In conversation with Kristin Kobes Du Mez
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ABOUT WHITE EVANGELICAL RACISM
A tradition focused on grace holds a history shaped by racism.
The American political scene today is poisonously divided, and the vast majority of white evangelicals play a strikingly unified, powerful role in the disunion. These evangelicals raise a starkly consequential question for electoral politics: Why do they claim morality while supporting politicians who act immorally by most Christian measures? In this clear-eyed, hard-hitting chronicle of American religion and politics, Anthea Butler answers that racism is at the core of conservative evangelical activism and power.
Butler reveals how evangelical racism, propelled by the benefits of whiteness, has since the nation's founding played a provocative role in severely fracturing the electorate. During the buildup to the Civil War, white evangelicals used scripture to defend slavery and nurture the Confederacy. During Reconstruction, they used it to deny the vote to newly emancipated blacks. In the twentieth century, they sided with segregationists in avidly opposing movements for racial equality and civil rights. Most recently, evangelicals supported the Tea Party, a Muslim ban, and border policies allowing family separation. White evangelicals today, cloaked in a vision of Christian patriarchy and nationhood, form a staunch voting bloc in support of white leadership. Evangelicalism's racial history festers, splits America, and needs a reckoning now.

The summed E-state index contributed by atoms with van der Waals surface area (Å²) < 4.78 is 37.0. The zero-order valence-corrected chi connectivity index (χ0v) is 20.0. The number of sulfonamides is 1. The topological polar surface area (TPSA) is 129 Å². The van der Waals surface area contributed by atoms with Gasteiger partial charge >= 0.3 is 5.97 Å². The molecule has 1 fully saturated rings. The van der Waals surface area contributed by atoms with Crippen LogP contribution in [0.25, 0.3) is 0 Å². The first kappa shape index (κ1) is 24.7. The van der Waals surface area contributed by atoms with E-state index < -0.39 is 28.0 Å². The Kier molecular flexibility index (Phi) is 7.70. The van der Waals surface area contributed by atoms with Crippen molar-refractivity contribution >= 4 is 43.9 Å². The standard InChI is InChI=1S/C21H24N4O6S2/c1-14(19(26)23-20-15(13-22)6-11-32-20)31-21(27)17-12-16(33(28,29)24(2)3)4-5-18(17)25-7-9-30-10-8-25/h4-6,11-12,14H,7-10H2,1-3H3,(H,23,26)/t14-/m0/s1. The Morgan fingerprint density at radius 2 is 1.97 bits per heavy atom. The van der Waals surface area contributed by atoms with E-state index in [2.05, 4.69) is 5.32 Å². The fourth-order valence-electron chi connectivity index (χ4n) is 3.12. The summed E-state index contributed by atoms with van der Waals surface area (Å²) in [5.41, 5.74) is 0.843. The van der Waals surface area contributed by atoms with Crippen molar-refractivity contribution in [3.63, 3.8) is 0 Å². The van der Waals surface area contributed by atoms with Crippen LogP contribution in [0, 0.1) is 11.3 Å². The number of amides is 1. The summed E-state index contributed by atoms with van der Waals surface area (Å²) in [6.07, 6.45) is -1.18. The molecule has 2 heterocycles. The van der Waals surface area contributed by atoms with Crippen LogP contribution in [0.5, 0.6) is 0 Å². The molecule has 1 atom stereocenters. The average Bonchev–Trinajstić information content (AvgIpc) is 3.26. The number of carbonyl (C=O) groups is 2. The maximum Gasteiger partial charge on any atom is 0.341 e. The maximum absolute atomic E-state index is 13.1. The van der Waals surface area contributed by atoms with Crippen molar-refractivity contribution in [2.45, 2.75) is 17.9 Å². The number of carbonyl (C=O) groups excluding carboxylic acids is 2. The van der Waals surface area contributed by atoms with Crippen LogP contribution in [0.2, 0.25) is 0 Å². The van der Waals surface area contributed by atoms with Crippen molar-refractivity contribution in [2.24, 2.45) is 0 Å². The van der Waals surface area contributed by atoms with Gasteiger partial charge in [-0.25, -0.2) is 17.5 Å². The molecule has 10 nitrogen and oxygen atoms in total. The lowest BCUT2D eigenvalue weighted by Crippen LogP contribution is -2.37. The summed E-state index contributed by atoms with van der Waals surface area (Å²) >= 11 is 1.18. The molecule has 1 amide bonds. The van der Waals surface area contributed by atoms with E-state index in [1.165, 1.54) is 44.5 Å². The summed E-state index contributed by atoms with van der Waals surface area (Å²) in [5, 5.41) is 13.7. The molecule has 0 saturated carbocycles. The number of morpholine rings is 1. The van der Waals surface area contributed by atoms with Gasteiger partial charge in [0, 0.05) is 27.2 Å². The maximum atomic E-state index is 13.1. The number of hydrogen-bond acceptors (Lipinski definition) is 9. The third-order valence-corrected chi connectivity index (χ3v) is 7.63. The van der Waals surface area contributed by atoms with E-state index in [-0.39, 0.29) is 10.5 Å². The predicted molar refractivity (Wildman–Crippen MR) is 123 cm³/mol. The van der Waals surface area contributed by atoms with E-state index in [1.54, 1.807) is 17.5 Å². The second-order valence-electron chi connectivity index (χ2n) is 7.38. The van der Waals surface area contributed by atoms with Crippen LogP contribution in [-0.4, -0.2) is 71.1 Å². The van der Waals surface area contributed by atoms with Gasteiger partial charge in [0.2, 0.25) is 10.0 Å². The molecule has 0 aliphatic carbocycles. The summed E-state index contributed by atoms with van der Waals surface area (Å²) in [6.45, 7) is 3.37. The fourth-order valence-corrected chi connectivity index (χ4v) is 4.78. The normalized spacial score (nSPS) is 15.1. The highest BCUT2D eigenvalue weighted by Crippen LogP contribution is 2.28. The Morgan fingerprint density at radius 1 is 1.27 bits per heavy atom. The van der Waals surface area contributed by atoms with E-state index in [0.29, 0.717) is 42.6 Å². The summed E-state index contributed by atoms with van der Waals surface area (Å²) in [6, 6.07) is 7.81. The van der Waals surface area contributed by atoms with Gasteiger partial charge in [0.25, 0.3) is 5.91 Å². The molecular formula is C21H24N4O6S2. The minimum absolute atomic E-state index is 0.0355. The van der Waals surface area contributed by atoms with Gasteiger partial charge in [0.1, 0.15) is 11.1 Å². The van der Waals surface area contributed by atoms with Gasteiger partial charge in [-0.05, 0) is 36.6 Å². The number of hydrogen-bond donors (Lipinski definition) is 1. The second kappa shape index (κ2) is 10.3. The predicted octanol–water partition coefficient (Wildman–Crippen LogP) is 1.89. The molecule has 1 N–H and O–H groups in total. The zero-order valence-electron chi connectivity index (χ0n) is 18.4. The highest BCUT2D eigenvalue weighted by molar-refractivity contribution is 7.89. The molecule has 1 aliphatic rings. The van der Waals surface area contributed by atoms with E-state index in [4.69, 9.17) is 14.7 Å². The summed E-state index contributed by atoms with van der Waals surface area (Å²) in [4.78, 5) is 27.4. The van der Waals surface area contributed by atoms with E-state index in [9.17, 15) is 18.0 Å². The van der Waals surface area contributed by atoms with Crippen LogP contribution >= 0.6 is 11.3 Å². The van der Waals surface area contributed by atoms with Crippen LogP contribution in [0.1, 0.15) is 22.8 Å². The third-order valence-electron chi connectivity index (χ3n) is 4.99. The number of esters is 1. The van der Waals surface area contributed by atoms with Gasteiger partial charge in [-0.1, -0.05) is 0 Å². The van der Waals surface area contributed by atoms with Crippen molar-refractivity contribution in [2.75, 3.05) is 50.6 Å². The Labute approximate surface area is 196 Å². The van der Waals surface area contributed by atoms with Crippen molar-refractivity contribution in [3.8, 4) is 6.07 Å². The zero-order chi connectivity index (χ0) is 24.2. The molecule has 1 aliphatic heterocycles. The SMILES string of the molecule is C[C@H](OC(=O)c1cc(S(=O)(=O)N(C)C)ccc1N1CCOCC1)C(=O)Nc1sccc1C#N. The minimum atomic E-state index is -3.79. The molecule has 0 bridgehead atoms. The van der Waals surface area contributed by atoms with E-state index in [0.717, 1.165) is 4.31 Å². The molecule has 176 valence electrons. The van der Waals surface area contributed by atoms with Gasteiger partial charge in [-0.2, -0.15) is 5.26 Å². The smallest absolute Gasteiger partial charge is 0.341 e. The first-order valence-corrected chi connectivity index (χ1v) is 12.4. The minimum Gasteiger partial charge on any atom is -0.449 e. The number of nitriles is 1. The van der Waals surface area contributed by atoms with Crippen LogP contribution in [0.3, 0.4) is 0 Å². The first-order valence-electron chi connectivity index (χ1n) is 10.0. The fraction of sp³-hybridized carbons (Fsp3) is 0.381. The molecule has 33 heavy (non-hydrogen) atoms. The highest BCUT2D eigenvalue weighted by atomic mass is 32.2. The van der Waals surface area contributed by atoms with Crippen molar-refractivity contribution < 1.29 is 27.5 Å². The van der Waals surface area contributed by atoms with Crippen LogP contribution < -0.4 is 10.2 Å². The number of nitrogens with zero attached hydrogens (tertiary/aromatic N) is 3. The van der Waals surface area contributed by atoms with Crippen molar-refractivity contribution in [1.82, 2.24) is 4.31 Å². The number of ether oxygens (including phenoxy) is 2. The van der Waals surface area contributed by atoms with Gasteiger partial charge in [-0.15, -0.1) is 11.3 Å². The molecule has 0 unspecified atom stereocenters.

ABOUT ANTHEA BUTLER
Anthea Butler is associate professor of religion at the University of Pennsylvania and the author of Women in the Church of God in Christ: Making a Sanctified World. A leading historian and public commentator on religion and politics, Butler has appeared on networks including CNN, BBC, and MSNBC and has published opinion pieces in the New York Times, the Washington Post, and many other media outlets.
ABOUT KRISTIN KOBES DU MEZ
Kristin Kobes Du Mez is Professor of History and Gender Studies at Calvin University and her research focuses on the intersection of gender, religion, and politics. She has written for the Washington Post, NBC News, Religion News Service, Christianity Today, and The Daily Beast, and has been interviewed on NPR, the BBC, and many other outlets. Her most recent book is Jesus and John Wayne: How White Evangelicals Corrupted a Faith and Fractured a Nation.
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